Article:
Last Build Date: Thu, 10 Jul 2003 07:44:48 GMTCopyright: Copyright 2003 Kirk Smith
Thu, 10 Jul 2003 07:43:00 GMT
09 Jul 03
Forensic scientists in the U.S. are applying DNA fingerprinting methods to the cannabis plant. They say the technique, which is being used to create a database of DNA profiles of different marijuana plants, will help them to trace the source of any sample.
'It links everybody together: the user, the distributor, the grower,' says the database's creator, Heather Miller Coyle of the Connecticut State Forensic Science Laboratory in Meriden. 'That's the real intent of it, to show it's not just one guy with a little bag of marijuana, but it's a group of people.'
A method for spotting the tiniest traces of marijuana, based on detecting DNA unique to cannabis chloroplasts, has already been developed in the UK (New Scientist print edition, 07 Aug 1999). But the profiling method, based on the same principles as DNA fingerprinting of people, can distinguish between closely related cannabis plants (Croatian Medical Journal, vol 44, p 315).
In a case awaiting trial in Connecticut, prosecutors plan to use cannabis DNA profiles to show that two apparently separate cannabis growing operations were actually linked. The two operations, in different parts of the state appeared separate until analysis of the plants revealed that some had identical DNA fingerprints, showing that the growers were sharing material. [NewScientist.com]
Sun, 06 Jul 2003 16:03:28 GMT
by George Szpiro
03 Jul 03
Just under five years ago, Thomas Hales made a startling claim. In an e-mail he sent to dozens of mathematicians, Hales declared that he had used a series of computers to prove an idea that has evaded certain confirmation for 400 years. The subject of his message was Kepler's conjecture, proposed by the German astronomer Johannes Kepler, which states that the densest arrangement of spheres is one in which they are stacked in a pyramid - much the same way as grocers arrange oranges.
Soon after Hales made his announcement, reports of the breakthrough appeared on the front pages of newspapers around the world. But today, Hales's proof remains in limbo. It has been submitted to the prestigious Annals of Mathematics, but is yet to appear in print. Those charged with checking it say that they believe the proof is correct, but are so exhausted with the verification process that they cannot definitively rule out any errors. So when Hales's manuscript finally does appear in the Annals, probably during the next year, it will carry an unusual editorial note - a statement that parts of the paper have proved impossible to check.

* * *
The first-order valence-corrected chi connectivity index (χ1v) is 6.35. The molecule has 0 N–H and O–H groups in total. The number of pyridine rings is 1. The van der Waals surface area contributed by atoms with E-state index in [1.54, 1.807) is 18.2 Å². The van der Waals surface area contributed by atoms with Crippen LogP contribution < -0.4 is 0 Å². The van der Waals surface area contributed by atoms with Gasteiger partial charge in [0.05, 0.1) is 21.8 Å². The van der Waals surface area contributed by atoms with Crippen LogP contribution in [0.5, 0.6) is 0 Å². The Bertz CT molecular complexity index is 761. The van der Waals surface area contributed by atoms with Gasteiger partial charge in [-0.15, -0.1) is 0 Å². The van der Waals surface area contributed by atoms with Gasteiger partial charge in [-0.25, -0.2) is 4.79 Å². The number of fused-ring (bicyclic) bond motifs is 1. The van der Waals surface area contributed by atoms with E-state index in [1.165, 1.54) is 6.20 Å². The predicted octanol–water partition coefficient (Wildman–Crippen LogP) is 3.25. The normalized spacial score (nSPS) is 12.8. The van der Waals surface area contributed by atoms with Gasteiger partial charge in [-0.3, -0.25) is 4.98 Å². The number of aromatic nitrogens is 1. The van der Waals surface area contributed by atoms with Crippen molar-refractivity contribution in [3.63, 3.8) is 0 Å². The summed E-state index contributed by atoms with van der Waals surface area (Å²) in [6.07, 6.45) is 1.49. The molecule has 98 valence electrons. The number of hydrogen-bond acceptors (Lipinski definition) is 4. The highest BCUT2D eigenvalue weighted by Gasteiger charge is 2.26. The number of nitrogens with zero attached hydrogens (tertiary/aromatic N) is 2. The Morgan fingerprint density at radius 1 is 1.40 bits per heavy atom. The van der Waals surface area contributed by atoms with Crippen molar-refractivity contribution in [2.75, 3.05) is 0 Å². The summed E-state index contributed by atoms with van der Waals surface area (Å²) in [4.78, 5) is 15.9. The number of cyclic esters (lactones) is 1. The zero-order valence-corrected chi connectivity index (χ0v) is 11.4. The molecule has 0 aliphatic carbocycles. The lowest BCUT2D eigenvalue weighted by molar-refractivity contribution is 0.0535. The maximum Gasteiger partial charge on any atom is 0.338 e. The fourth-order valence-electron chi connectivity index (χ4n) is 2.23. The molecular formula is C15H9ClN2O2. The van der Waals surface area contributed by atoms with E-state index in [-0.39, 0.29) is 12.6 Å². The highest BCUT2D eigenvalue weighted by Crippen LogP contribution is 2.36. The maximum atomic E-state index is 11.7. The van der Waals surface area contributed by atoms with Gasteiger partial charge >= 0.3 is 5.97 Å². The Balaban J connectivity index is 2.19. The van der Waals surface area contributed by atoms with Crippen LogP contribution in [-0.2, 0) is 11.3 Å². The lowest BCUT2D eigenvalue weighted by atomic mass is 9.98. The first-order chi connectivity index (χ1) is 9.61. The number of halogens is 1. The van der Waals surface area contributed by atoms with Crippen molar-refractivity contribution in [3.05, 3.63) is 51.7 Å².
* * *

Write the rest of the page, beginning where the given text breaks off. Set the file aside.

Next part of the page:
At the heart of this bizarre tale is the use of computers in mathematics, an issue that has split the field. [Nature]
[Also see: Flyspeck Project, aka 'A Formal Proof of Kepler']
Sun, 06 Jul 2003 11:10:45 GMT
by Josh Camot
03 Jul 03
ARLINGTON, Va. An international team of scientists has discovered a planet and star that may share the same relationship as Jupiter and our Sun, the closest comparison that researchers have found since they began their search for extra-solar planets nearly a decade ago.
By analyzing light spectra collected with the 3.9-meter Anglo-Australian Telescope in Siding Spring, Australia, scientists from the United States, Australia, and Britain made precision measurements of the star HD 70642.
The telescope data reveal a wobble in the star's position, an artifact from the gravitational tug of a planet roughly twice the size of Jupiter. The star is similar in size and structure to our Sun. From the wobble of HD 70642, the team has learned that the orbit of its planet is similar to the orbit of Jupiter in both shape and distance.
The planet, a gas giant, is right where it should be if the solar system evolved like ours, suggesting that other planets may be found nearby and that the system could potentially harbor life.
The researchers, supported by the National Science Foundation (NSF), conduct the Anglo-Australian Planet Search (AAPS), one of the leading extra-solar planet searches in the world. [National Science Foundation]
Fri, 04 Jul 2003 07:22:31 GMT
27 Jun 03
Stealing the Network: How to Own the Box
by Ryan Russell
Syngress, 330 pp., $49.95
Stealing The Network: How to Own the Box, a compendium of tales written by well-known hackers, is a perfect summer read. The stories are fictional. The technology and techniques described are very real.
A warning: Those who believe in the theory of 'security through obscurity' -- keeping information on hacking techniques under wraps so that fewer people might exploit them -- probably will be infuriated by this book.
Each chapter details not only the methods used to hack and counterattack, but also explains the thought processes hackers use to carry out assaults on computer systems and people.
The result is a fascinating look at the tedious and occasionally brilliant mental discipline of hacking. But it is a book that wanders close to what some might consider the ethical edge. [Wired News]